A botnet of more than four million infected computers has been shut down by a joint operation between the FBI and Estonian police, ending a scam that’s run for more than three years and taken an estimated $14 million from those affected in what’s been called “the biggest cybercriminal takedown in history.”
Computers in more than 100 countries were infected by the “DNSChanger” malware, which redirected searches for Apple’s iTunes store to fake pages pretending to offer Apple software for sale, as well as sending those searching for information on the U.S. Internal Revenue Service to accounting company H&R Block, which allegedly paid those behind the scam a fee for each visitor via a fake internet ad agency.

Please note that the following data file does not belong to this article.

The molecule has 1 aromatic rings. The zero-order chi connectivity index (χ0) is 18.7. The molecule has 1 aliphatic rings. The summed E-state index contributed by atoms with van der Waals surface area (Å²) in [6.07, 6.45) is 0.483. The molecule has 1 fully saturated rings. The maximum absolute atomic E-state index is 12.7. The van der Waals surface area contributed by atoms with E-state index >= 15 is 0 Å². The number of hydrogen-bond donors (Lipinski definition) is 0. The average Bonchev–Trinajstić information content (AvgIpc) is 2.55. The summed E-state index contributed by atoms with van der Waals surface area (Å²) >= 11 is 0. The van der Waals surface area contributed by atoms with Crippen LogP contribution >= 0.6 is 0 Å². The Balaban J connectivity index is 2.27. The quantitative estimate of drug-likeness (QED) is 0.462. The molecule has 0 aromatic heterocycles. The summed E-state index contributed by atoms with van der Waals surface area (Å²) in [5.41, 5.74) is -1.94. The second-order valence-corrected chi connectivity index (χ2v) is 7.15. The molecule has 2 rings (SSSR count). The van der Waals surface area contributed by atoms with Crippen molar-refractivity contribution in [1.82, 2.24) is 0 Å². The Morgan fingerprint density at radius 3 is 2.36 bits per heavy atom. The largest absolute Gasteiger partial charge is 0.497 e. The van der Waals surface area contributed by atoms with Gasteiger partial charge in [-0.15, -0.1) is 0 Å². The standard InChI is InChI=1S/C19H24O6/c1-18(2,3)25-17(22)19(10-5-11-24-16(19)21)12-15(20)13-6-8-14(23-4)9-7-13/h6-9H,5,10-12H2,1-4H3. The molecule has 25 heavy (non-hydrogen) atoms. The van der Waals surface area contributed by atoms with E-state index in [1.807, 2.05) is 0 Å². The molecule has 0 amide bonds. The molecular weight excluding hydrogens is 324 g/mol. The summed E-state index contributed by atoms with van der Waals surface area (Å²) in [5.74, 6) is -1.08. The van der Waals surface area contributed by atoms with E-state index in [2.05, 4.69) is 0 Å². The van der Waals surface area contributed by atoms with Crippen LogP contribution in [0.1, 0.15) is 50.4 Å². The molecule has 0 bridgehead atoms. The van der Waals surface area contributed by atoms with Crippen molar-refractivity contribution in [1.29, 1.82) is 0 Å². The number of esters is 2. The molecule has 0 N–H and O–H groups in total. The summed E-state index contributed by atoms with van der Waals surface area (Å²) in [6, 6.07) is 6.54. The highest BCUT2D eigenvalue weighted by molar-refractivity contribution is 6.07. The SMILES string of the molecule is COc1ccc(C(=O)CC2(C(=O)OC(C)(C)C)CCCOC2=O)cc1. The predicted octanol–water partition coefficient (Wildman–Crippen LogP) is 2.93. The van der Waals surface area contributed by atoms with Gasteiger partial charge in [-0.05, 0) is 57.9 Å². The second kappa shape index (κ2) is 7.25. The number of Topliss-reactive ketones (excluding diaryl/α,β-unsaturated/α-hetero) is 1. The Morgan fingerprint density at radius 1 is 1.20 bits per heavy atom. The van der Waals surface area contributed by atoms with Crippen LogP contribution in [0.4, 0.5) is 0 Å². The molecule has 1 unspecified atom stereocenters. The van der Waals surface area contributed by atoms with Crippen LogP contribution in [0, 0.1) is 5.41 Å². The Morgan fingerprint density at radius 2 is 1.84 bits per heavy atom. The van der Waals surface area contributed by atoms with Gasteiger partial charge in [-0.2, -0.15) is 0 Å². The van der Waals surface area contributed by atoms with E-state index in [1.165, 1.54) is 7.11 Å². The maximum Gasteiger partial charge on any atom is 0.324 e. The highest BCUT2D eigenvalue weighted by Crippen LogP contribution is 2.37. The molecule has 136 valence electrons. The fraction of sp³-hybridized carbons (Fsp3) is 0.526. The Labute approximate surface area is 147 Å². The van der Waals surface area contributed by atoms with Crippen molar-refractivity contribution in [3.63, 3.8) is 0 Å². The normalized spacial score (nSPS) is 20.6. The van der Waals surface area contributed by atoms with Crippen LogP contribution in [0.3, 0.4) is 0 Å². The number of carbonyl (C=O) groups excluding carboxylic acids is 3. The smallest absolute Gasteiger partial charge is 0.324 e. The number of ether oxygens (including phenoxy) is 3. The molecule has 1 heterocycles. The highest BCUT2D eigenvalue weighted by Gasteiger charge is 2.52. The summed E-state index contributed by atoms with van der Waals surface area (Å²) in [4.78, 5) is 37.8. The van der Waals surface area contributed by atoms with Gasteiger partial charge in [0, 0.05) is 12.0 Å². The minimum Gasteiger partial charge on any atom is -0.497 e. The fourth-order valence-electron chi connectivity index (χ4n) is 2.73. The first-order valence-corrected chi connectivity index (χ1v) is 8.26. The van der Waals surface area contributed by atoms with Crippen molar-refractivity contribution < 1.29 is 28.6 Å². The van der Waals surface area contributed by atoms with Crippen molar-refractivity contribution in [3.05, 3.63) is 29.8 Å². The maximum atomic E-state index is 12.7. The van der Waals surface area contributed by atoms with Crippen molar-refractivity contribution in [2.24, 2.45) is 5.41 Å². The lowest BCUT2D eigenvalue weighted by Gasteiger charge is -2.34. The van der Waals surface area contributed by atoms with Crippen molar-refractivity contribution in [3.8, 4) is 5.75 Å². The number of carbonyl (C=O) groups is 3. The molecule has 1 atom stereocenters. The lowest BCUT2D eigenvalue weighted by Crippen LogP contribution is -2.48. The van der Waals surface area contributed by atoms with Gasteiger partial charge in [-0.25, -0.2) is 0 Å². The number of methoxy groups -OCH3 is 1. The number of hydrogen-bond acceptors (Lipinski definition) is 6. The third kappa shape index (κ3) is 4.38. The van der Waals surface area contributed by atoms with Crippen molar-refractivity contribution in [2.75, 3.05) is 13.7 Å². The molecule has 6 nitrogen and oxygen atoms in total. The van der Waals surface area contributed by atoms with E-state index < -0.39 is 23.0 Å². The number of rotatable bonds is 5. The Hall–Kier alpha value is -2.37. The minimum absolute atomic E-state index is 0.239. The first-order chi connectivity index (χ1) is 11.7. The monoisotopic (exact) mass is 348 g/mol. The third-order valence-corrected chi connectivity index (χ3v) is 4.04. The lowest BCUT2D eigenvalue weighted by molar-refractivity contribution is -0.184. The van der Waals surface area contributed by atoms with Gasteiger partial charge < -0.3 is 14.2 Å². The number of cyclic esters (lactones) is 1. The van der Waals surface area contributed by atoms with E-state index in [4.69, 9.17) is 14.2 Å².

The botnet apparently started in 2007, and was initially discovered by the space agency NASA, who had 130 computers infected by the scheme. Both PCs and Apple computers were susceptible to attack, and Trend Micro’s security blog has a guide for users to find out if their machines were part of that number.
Six Estonians were arrested as part of the joint FBI/Estonian police effort, Operation Ghost Click, with a seventh suspect, a Russian citizen, remaining on the loose.
Graeme McMillan is a reporter at TIME. Find him on Twitter at @Graemem or on Facebook at Facebook/Graeme.McMillan. You can also continue the discussion on TIME’s Facebook page and on Twitter at @TIME.